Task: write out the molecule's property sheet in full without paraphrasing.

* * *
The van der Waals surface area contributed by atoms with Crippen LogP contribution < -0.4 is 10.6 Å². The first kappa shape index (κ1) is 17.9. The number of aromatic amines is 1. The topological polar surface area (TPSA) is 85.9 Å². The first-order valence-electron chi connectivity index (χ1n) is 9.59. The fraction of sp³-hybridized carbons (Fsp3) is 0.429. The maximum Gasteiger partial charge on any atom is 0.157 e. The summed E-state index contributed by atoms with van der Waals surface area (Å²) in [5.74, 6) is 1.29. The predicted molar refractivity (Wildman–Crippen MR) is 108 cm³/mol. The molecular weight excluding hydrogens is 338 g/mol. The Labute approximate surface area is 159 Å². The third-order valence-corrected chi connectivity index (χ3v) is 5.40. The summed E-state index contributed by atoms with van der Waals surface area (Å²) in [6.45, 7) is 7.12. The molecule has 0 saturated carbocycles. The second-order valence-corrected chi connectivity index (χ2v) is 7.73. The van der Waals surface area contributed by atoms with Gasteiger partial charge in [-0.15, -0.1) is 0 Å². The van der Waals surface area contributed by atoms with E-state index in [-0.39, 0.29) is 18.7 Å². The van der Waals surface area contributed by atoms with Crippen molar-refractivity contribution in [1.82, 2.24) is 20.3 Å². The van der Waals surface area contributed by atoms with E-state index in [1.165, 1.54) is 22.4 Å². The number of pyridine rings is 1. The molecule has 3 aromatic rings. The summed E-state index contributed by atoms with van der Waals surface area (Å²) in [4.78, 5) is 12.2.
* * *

The van der Waals surface area contributed by atoms with Crippen LogP contribution < -0.4 is 10.6 Å². The first kappa shape index (κ1) is 17.9. The number of aromatic amines is 1. The topological polar surface area (TPSA) is 85.9 Å². The first-order valence-electron chi connectivity index (χ1n) is 9.59. The fraction of sp³-hybridized carbons (Fsp3) is 0.429. The maximum Gasteiger partial charge on any atom is 0.157 e. The summed E-state index contributed by atoms with van der Waals surface area (Å²) in [5.74, 6) is 1.29. The predicted molar refractivity (Wildman–Crippen MR) is 108 cm³/mol. The molecular weight excluding hydrogens is 338 g/mol. The Labute approximate surface area is 159 Å². The third-order valence-corrected chi connectivity index (χ3v) is 5.40. The summed E-state index contributed by atoms with van der Waals surface area (Å²) in [6.45, 7) is 7.12. The molecule has 0 saturated carbocycles. The second-order valence-corrected chi connectivity index (χ2v) is 7.73. The van der Waals surface area contributed by atoms with Gasteiger partial charge in [-0.15, -0.1) is 0 Å². The van der Waals surface area contributed by atoms with E-state index in [-0.39, 0.29) is 18.7 Å². The van der Waals surface area contributed by atoms with Crippen molar-refractivity contribution in [1.82, 2.24) is 20.3 Å². The van der Waals surface area contributed by atoms with E-state index in [1.165, 1.54) is 22.4 Å². The number of pyridine rings is 1. The molecule has 3 aromatic rings. The summed E-state index contributed by atoms with van der Waals surface area (Å²) in [4.78, 5) is 12.2.